- On the set of The Colbert Report, the inscription above the fireplace reads "Videri Quam Esse"—-translation: "to seem to be rather than to be." It's a play on "Esse quam videri," which is the real-life motto of quite a few different US and UK schools and the state of North Carolina (which borders his home state of South Carolina), and fits the man who identified "truthiness" and "wikiality": the concept, becoming part of political discourse, that if something seems true, that's better than its actually being true.
- Also fits the fact that Colbert almost never breaks character, despite playing a persona very different from his true self.
- Queer as Folk has a nice and very subtle one. In a behind-the-scenes feature about the costumes in the US series, it's pointed out that St James Academy, the one that Justin goes to, has a Latin motto on its logo: "Veni, veni, veni." Now if that doesn't fit the show!
- A High Guard branch in Andromeda had "Una Salus Victus" as its motto. This is considering the Commonwealth was not founded by humans and would thus have no reason to have a motto in a dead human language. A motto in Vedran would make a lot more sense.
- In season 2 of Community, the study group's flag and motto get chosen in a contest for Greendale Flag. The picture is of a pinkish circle with the words "E. Pluribus Anus". No, the Dean doesn't get it.
- CSI: Crime Scene Investigation: In one episode, a group calling themselves "the praetorians" has the motto "caveat praetoriani" which supposedly means "beware the praetorians". After one of them is arrested for murder, Grissom points out that the grammar is wrong (it actually means "praetorians beware").
- In The Vicar of Dibley, the Horton family motto is "Veni, vidi, brutus spearium gloriosus," which is Dog Latin for (in David Horton's words) "I came, I saw, I tore the thick bastard limb from limb."
- In The Annals of Improbable Research, the parody advertisements for HMO-NO (formerly HMO Black) featured an emblem with the motto "Medica Gratia Pecuniae" (medicine for money's sake).
- P.D.Q Bach's joke-loving patron, Prince Fred of the House of Hangover, had the family motto "id intellege?", Latin for "Get it?"
- In A Prairie Home Companion, the motto of Garrison Keillor's fictional hometown of Lake Wobegon, Minnesota is "Sumus Quod Sumus", or "We are what we are." Or, alternatively, "We are because we are."
- Vampire: The Masquerade had the regal, aristocratic Ventrue: "Regere sanguine, regere in veritatem est." ("To rule through blood is to truly rule.")
- Their Evil-er Counterpart, the Lasombra, naturally have their own, briefer version: "Morte Ascendo." ("I rise through death." Which is interesting, considering the fate of their Antediluvian and all...)
- The Dungeons & Dragons Min-Maxing community took a vote on an unofficial motto, and adopted Dulce et decorum est pro alea mori: "It is sweet and fitting that we die for the dice". Yes, we do like puns.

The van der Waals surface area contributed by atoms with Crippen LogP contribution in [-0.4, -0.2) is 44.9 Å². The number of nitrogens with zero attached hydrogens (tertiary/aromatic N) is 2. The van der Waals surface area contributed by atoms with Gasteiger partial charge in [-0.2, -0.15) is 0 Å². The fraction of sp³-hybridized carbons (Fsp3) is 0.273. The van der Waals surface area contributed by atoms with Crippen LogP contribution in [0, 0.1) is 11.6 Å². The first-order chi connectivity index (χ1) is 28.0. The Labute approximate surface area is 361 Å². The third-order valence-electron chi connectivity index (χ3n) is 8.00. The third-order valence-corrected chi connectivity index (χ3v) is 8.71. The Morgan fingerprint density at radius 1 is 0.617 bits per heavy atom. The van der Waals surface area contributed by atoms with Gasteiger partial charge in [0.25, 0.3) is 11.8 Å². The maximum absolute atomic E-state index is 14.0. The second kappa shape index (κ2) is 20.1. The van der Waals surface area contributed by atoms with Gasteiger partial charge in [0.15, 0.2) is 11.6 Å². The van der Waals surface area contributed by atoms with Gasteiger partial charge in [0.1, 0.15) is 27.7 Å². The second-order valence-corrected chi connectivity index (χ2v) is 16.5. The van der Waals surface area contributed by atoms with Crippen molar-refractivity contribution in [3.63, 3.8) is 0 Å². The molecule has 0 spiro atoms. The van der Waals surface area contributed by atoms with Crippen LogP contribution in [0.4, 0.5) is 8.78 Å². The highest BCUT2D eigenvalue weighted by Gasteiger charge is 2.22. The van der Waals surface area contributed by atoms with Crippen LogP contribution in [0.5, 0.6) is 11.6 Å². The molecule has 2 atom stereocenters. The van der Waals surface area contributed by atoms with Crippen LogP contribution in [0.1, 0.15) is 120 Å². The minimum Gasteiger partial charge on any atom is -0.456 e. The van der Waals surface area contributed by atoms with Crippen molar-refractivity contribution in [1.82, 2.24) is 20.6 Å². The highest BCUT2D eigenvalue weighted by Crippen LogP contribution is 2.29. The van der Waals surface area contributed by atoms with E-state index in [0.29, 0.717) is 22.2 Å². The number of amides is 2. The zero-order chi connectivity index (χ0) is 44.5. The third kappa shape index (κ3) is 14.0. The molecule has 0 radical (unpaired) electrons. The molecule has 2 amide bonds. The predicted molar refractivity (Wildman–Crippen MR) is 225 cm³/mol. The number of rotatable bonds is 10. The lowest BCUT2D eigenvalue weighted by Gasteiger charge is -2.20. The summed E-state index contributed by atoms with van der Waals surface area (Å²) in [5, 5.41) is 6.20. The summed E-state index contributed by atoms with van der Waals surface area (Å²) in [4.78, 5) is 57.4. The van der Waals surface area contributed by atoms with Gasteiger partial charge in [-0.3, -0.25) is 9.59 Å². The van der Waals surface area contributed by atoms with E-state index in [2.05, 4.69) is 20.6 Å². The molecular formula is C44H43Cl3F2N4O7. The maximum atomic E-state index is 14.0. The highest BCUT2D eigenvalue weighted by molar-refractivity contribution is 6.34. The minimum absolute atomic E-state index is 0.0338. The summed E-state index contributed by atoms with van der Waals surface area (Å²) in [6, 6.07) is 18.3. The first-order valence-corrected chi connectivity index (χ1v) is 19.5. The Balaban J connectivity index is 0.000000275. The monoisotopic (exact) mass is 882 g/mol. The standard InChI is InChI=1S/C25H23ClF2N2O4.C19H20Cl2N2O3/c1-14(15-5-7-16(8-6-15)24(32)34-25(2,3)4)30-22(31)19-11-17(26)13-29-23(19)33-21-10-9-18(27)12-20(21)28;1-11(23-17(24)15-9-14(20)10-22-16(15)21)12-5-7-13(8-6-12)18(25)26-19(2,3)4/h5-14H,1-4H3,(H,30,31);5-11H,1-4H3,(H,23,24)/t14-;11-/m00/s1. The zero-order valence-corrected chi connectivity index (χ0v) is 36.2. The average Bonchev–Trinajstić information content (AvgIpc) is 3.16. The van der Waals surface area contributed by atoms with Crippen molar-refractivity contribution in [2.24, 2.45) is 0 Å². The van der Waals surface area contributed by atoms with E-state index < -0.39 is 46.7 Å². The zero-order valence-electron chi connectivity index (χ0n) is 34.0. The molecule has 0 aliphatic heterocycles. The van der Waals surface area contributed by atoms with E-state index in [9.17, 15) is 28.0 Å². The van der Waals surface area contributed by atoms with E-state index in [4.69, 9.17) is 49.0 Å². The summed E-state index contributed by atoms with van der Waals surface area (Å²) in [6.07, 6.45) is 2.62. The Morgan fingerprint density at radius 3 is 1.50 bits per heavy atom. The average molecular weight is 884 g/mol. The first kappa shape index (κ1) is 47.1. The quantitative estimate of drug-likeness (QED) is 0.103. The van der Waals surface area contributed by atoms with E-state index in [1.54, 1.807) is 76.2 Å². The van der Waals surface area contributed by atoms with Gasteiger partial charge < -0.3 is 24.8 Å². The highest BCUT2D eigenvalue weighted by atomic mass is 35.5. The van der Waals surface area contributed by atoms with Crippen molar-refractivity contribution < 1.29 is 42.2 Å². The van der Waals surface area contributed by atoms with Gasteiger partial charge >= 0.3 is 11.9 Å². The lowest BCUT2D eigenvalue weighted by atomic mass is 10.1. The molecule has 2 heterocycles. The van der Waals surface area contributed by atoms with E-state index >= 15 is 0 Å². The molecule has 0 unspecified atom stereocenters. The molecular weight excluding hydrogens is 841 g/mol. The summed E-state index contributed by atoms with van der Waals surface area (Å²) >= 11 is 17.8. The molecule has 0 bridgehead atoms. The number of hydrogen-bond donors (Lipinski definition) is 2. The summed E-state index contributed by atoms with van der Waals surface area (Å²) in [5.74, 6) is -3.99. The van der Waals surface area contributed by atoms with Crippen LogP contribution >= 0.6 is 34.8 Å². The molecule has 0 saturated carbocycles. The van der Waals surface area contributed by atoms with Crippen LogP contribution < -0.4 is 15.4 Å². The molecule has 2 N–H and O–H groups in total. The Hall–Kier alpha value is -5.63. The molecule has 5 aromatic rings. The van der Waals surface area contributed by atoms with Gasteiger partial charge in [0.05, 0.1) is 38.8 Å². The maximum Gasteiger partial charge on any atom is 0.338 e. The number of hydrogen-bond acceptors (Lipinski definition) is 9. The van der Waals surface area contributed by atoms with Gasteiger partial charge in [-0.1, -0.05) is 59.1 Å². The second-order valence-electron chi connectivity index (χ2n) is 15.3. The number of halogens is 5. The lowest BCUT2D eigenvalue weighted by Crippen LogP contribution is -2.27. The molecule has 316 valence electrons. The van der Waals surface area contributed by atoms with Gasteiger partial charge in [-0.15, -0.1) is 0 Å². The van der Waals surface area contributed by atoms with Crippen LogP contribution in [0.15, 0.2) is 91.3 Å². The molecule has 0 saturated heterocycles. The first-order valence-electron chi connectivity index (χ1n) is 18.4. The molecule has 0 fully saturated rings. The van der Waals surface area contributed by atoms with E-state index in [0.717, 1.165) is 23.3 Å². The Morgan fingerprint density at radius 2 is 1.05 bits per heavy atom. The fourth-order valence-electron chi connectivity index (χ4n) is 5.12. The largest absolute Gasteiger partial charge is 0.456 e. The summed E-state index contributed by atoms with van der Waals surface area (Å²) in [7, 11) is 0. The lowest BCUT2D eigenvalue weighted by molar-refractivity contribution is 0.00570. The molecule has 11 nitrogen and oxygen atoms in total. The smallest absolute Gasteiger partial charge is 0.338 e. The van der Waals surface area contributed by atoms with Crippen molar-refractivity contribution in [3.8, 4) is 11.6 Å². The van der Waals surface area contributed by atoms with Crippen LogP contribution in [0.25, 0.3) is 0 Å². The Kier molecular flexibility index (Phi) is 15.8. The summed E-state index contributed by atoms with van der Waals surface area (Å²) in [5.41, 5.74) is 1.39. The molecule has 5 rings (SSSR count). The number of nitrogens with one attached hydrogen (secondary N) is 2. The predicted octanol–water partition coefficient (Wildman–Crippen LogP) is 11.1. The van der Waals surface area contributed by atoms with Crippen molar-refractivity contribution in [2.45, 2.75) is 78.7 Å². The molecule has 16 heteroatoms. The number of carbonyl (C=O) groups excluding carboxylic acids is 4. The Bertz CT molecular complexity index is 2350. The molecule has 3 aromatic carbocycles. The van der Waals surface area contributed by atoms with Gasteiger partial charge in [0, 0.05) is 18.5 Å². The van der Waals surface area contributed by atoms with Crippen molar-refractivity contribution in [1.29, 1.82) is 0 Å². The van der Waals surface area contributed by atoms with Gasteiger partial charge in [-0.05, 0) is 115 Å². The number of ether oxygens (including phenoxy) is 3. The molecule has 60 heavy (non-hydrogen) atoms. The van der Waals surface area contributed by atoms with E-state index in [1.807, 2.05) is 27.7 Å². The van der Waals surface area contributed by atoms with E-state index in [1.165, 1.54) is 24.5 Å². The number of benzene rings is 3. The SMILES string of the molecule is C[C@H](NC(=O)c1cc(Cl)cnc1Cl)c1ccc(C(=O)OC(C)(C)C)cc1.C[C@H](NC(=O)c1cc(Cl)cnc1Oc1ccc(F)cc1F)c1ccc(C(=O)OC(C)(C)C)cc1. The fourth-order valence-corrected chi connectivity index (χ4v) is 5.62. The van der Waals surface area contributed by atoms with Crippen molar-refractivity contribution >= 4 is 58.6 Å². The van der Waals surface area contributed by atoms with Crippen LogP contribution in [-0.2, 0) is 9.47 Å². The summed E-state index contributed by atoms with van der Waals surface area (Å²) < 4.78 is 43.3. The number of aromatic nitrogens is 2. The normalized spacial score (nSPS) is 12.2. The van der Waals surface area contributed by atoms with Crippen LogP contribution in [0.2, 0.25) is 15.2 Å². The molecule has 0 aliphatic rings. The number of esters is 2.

- Players of Diplomacy frequently joke that the game's motto ought to be "Carpe Terram" (Seize the World), or at the very least "Carpe Europam" (should be obvious).
- The Inquisition in Warhammer 40,000 gets a motto that's more ominous than pretentious, and which fits both the setting and their work perfectly - Innocentia Nihil Probat: "Innocence Proves Nothing"
- In The Dark Eye the motto of house Karinor is "Sequere Cupiditatem (Follow the/your passion)".
- Twilight Imperium has "Pax Magnifica, Bellum Gloriosum" ("Peace is magnificent, war is glorious").
- In RuneScape, Wise Old Man says Vini; volui; mihi est (I came; I wanted; it's mine).
- Battlefield: Bad Company has the mercenary company's motto: Acta non Verba - "deeds, not words."
- Bungie is fond of those, with tongue firmly in cheek. Their official motto is Non facete nobis calcitrare vestrum perinaeum: "Don't make us kick your asses."
- Between puns on the number four and the enemy names (the Pfhor), and Beavis And Butthead references, level names for the Marathon trilogy include Ingue Ferroque (an admitted misspelling of Igni Ferroque, by fire and steel), Fatum Iustum Stultorum (the just fate of fools), Ne Cede Malis (don't give in to misfortune)
- One of a more serious tone is used for the UNSC Spirit of Fire in the RTS Halo Wars: "Exitus Acta Probat" - "The end justifies the means".
- Hostile Waters - Antaeus Rising. If the name of the Cool Ship wasn't pretentious enough, the motto is Pugio in Averso Belli (a dagger used against war).
- Works well given the storyline, though.
- Bully has Bullworth Academy, and the motto Canis Canem Edit, "dog eats dog". Canis Canem Edit is the game's Market-Based Title in Britain.
- LucasArts' adventure game Escape from Monkey Island features the phrase "Contra Leges Marinas Latrocinium Maris Est" above the (one) cell in the Lucre Island jail. Examining it prompts Guybrush Threepwood to offer several suggestions of what it means, including "buyer beware," "seize the day," and "no admittance." It roughly means "piracy is against the law of the sea."
- The Midnight Club in City of Heroes uses the phrase "Si vis pacem, para bellum" (If you wish for peace, prepare for war) as a password.
- "Memento Mori" is the tagline of Persona 3. The game runs this motto through the whole gamut of meanings: despite being able to summon forth nearly godlike powers, "remember that you are mortal," and you can't escape the ultimate fate which cannot be escaped from. Even though you're living in the flower of your youth, "remember that you are mortal," and thus, life is fleeting. But most importantly, "remember that you are mortal," so make the best of it and live to the fullest while you can.
- Remember you are mortal, because when the Main Character obtains the power of The Universe (Essentially becoming a Physical God), he dies anyway.